tv PBS News Hour PBS February 3, 2021 6:00pm-7:01pm PST
♪ judy: good evening. i'm judy woodruff. on the "newshour" tonight, dividing lines -- even as lawmakers pay respect today to a fallen capitol hill police officer, republicans face a defining moment for the party's future. then, a new start -- the u-s and russia agree to extend the last remaining nuclear arms control treaty. plus, immigration reset -- policy changes leave the future of former president trump's border wall and migration to the u.s. in question. >> we're a nation of immigrants, immigrants, and that's true, and at the same time, we're a nation that has typically always rejected the newest immigrants.
judy: and, upending the markets -- we explore the unconventional trading that led to turmoil on wall street. all that and more on tonight's "pbs newshour." announcer: major funding for the "pbs newshour" has been provided by -- ♪ >> moving our economy for 160 years. bnsf. the engine that connects us.
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contributions to your pbs station from viewers like you. thank you. judy: republicans in the u.s. house of representatives are split tonight over the fate of 2 of their members and perhaps, of the party itself. at the same time, republicans and democrats in the senate have come to an agreement. congressional correspondent lisa desjardins reports. lisa: at the capitol, a bipartisan move forward today -- a deal to give the senate basic and much-needed operating rules. democratic majority leader chuck schumer. senator schumer: we will pass the resolution through the senate today, which means that committees can promptly set up and get to work with democrats holding the gavels. lisa: but otherwise, the building remains a scene of bitter divisions, especially among house republicans. last night, house minority leader kevin mccarthy met with georgia freshman representative marjorie taylor greene -- who has promoted conspiracy theories and published threats of violence against other members.
mccarthy is under pressure to take action against greene. >> we have never had a hearing like this one before. lisa: as house democrats today started moving on a rare resolution to strip her of all of her committee assignments. they argue greene is dangerous and unrepentant. >> anyone who questioned the 9/11 attack, endorsed executions against our colleagues, referred to the midterms as islamic invasion, simply put, is a danger to this institution and our personal safety. lisa: no republican defended taylor greene instead they argued process, charging that democratare steamrolling. >> it really does seem to me that this would be setting a new precedent and and one that i think could be very dangerous. it is a precedent where the majority party can punish a member of the minority party by removing them from their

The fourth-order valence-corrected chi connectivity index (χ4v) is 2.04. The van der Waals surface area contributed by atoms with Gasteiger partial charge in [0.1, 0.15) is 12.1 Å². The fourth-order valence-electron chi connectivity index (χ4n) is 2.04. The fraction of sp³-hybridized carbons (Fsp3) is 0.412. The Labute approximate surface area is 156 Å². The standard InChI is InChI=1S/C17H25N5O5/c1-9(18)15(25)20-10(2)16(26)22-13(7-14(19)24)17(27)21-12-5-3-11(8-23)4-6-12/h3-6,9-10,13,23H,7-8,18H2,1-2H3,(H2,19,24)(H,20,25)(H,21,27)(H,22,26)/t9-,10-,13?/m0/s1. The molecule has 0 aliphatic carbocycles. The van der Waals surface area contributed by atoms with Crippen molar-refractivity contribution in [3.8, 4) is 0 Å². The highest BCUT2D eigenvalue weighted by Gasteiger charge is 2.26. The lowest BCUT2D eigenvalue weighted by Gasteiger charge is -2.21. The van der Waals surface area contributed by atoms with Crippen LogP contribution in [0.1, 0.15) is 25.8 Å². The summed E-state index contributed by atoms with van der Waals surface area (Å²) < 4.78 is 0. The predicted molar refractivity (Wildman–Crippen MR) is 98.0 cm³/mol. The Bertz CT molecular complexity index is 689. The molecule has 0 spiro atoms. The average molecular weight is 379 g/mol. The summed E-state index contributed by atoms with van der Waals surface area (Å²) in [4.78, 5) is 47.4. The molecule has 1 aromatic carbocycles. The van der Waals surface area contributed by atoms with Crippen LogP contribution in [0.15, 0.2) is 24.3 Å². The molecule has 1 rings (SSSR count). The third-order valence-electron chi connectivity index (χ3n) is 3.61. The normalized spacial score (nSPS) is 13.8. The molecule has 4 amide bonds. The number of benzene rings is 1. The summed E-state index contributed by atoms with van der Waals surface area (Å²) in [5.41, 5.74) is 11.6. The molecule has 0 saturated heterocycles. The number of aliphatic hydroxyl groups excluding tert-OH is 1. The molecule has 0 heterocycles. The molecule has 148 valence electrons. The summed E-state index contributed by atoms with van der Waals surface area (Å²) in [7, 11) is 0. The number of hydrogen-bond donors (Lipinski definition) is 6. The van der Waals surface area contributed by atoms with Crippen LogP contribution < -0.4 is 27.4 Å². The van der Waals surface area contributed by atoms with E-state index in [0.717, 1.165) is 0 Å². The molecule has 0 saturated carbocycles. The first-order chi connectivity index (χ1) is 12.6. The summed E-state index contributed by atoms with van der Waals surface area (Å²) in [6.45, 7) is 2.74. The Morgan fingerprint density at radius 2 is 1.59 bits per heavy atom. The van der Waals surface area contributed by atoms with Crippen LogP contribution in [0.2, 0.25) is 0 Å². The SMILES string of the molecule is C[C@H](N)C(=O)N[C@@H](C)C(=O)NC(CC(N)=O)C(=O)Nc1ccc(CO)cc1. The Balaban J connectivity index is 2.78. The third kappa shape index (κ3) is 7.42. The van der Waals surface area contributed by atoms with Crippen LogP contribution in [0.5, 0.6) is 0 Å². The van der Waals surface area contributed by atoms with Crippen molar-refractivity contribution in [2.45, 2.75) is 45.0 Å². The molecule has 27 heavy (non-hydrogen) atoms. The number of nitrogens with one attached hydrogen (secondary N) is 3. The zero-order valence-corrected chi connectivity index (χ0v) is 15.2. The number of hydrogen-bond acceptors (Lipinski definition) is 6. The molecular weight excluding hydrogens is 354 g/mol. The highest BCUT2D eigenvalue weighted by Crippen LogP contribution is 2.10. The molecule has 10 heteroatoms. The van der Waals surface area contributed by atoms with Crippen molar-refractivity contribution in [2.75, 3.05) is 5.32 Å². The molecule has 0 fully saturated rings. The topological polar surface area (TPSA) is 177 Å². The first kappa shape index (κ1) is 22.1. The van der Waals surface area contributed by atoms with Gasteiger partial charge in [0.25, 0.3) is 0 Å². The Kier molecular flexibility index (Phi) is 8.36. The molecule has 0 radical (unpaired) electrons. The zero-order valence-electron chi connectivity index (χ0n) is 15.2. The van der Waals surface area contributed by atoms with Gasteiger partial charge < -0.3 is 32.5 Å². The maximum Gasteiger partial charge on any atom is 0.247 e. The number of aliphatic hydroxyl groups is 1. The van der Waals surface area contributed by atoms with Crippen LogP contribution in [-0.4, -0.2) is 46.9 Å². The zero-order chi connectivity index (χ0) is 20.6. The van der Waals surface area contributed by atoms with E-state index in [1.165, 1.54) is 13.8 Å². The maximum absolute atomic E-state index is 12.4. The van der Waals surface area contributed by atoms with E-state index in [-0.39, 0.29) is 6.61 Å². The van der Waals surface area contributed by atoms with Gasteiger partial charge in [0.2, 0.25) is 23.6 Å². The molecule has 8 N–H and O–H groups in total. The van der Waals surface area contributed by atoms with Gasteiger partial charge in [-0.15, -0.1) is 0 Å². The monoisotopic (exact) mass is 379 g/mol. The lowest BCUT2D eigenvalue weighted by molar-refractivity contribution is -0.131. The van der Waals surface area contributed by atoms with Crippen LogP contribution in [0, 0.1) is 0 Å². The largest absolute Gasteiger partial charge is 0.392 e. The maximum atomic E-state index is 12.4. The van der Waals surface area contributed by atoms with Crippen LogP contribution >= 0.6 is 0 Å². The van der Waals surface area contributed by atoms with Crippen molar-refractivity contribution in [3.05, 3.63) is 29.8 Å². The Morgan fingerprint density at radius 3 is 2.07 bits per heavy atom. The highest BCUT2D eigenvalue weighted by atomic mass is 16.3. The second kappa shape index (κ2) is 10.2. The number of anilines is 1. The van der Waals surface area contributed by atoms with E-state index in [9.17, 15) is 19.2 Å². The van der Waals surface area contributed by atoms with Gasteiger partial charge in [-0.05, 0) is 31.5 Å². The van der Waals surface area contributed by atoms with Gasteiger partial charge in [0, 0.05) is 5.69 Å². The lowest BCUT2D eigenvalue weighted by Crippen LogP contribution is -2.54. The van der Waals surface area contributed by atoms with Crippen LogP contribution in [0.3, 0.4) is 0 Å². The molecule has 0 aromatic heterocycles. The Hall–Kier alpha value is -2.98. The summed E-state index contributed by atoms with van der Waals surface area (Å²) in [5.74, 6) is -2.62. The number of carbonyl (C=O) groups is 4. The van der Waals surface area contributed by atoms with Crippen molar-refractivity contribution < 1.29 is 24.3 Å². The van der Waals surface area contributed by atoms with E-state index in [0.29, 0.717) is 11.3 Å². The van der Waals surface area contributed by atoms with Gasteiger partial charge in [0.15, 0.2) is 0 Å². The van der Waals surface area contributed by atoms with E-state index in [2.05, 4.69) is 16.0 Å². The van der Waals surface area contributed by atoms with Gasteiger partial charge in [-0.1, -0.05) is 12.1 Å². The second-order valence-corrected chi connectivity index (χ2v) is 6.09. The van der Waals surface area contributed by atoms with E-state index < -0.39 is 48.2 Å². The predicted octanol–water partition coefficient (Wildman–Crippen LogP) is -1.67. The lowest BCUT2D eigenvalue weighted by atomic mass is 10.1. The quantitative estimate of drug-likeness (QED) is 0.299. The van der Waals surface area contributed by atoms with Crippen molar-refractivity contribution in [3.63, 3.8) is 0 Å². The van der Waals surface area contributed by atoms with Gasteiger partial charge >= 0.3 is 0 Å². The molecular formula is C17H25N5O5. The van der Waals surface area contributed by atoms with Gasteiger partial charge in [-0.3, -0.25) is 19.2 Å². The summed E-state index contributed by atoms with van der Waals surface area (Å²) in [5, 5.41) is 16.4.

committee assignments. lisa: that gop battle played side-by-side with another. house republicans met this afternoon to debate their number 3 leader, representative liz cheney of wyoming, and her actions last month. that was the vote to impeach now former president donald trump. cheney was one of 10 republicans who voted for impeachment. since then, a vocal group of republicans has pointed heated criticism at her. all of this played out at a capitol that is torn, tense and today, grieving. >> would you pray with me? lisa: with fellow officers on watch, the cremated remains of u.s. capitol police offir brian sicknick lay in the capitol rotunda. sicknick died after defending the capitol in the january 6th riot, killed by extremist trump supporters. president biden and the first lady paid respects last night. sicknick is only the fifth
person to have lain in honor in the capitol rotunda, an expression of national gratitude and tribute for americans who were not public officials. a combat veteran, his remains were taken to arlington national cemetery for burial. judy: lisa joins me now. let's go back to what you reported. republicans meeting tonight to discuss liz cheney, who in their leadership. can you tell us what happened? lisa: the future of the house republicans caucus is unclear. the house republicans have been meeting for just over t hours and have not decided if they will vote foriz cheney's future or not. one member said he wants his
republicans to deal with them tonight. we expect a long night of speeches, kind of a family feud behind closed doors. liz cheney, we know, spoke to her fellow republicans and said she does not apologize for her vote to impeach president trump. we also know behind the scenes that she has been calling nearly every member of her 211 member conference to try and keep her job it the house minority leader kevin mccarthy, top republican, walked out of the meeting during this break and said he does support cheney. but there are many that criticized her. we are still waiting to see what happens to the number three leader in the house caucus pit -- house republican caucus. judy: also under pressure is the freshman congressman from georgia marjorie taylor greene. ,what are you learning about
that? lisa: so extraordinary. as we talk about the current leadership of the republican party, we are also talking about its identity. mccarthy said he offered a deal to ms. greene, that democrats responded saying she belongs on no committees, that she is dangerous, she has repeated publicized threats against speaker pelosi. kevin mccarthy came out with this statement in the last hour about congresswoman greene. he said, "i made clear that as a member of congress we have a responsibility to hold ourselves to a higher standard. it sounds to me like mccarthy is